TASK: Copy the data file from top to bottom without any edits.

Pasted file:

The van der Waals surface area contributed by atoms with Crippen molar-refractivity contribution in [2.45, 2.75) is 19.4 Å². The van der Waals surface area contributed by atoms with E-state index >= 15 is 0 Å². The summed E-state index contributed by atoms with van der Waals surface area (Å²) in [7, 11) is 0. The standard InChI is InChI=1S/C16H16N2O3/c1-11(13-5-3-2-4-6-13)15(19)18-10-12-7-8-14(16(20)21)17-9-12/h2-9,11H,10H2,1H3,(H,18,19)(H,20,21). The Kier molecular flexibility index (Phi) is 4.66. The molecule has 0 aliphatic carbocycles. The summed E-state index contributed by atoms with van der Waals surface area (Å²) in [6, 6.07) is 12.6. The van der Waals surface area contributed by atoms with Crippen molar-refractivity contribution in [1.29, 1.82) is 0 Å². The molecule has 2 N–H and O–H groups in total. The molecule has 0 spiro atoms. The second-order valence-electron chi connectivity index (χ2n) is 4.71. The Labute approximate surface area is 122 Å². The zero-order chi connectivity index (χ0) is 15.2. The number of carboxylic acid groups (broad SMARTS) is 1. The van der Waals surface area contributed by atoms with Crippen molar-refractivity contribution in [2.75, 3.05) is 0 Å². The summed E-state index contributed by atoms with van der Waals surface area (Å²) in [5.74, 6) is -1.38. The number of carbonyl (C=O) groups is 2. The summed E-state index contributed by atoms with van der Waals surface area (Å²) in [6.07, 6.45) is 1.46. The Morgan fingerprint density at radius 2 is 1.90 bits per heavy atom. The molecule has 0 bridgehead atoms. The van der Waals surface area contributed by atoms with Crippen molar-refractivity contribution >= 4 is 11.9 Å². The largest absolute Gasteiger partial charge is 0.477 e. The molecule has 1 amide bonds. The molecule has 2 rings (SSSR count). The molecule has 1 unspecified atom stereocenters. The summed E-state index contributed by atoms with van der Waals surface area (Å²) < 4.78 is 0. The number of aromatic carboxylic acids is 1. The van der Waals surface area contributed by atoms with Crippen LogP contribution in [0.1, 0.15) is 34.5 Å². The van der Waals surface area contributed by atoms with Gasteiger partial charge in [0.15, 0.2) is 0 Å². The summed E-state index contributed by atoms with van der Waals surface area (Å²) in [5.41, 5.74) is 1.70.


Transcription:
The van der Waals surface area contributed by atoms with Crippen molar-refractivity contribution in [2.45, 2.75) is 19.4 Å². The van der Waals surface area contributed by atoms with E-state index >= 15 is 0 Å². The summed E-state index contributed by atoms with van der Waals surface area (Å²) in [7, 11) is 0. The standard InChI is InChI=1S/C16H16N2O3/c1-11(13-5-3-2-4-6-13)15(19)18-10-12-7-8-14(16(20)21)17-9-12/h2-9,11H,10H2,1H3,(H,18,19)(H,20,21). The Kier molecular flexibility index (Phi) is 4.66. The molecule has 0 aliphatic carbocycles. The summed E-state index contributed by atoms with van der Waals surface area (Å²) in [6, 6.07) is 12.6. The van der Waals surface area contributed by atoms with Crippen molar-refractivity contribution in [1.29, 1.82) is 0 Å². The molecule has 2 N–H and O–H groups in total. The molecule has 0 spiro atoms. The second-order valence-electron chi connectivity index (χ2n) is 4.71. The Labute approximate surface area is 122 Å². The zero-order chi connectivity index (χ0) is 15.2. The number of carboxylic acid groups (broad SMARTS) is 1. The van der Waals surface area contributed by atoms with Crippen molar-refractivity contribution in [2.75, 3.05) is 0 Å². The summed E-state index contributed by atoms with van der Waals surface area (Å²) in [5.74, 6) is -1.38. The number of carbonyl (C=O) groups is 2. The summed E-state index contributed by atoms with van der Waals surface area (Å²) in [6.07, 6.45) is 1.46. The Morgan fingerprint density at radius 2 is 1.90 bits per heavy atom. The molecule has 0 bridgehead atoms. The van der Waals surface area contributed by atoms with Crippen molar-refractivity contribution >= 4 is 11.9 Å². The largest absolute Gasteiger partial charge is 0.477 e. The molecule has 1 amide bonds. The molecule has 2 rings (SSSR count). The molecule has 1 unspecified atom stereocenters. The summed E-state index contributed by atoms with van der Waals surface area (Å²) < 4.78 is 0. The number of aromatic carboxylic acids is 1. The van der Waals surface area contributed by atoms with Crippen LogP contribution in [0.1, 0.15) is 34.5 Å². The van der Waals surface area contributed by atoms with Gasteiger partial charge in [0.15, 0.2) is 0 Å². The summed E-state index contributed by atoms with van der Waals surface area (Å²) in [5.41, 5.74) is 1.70.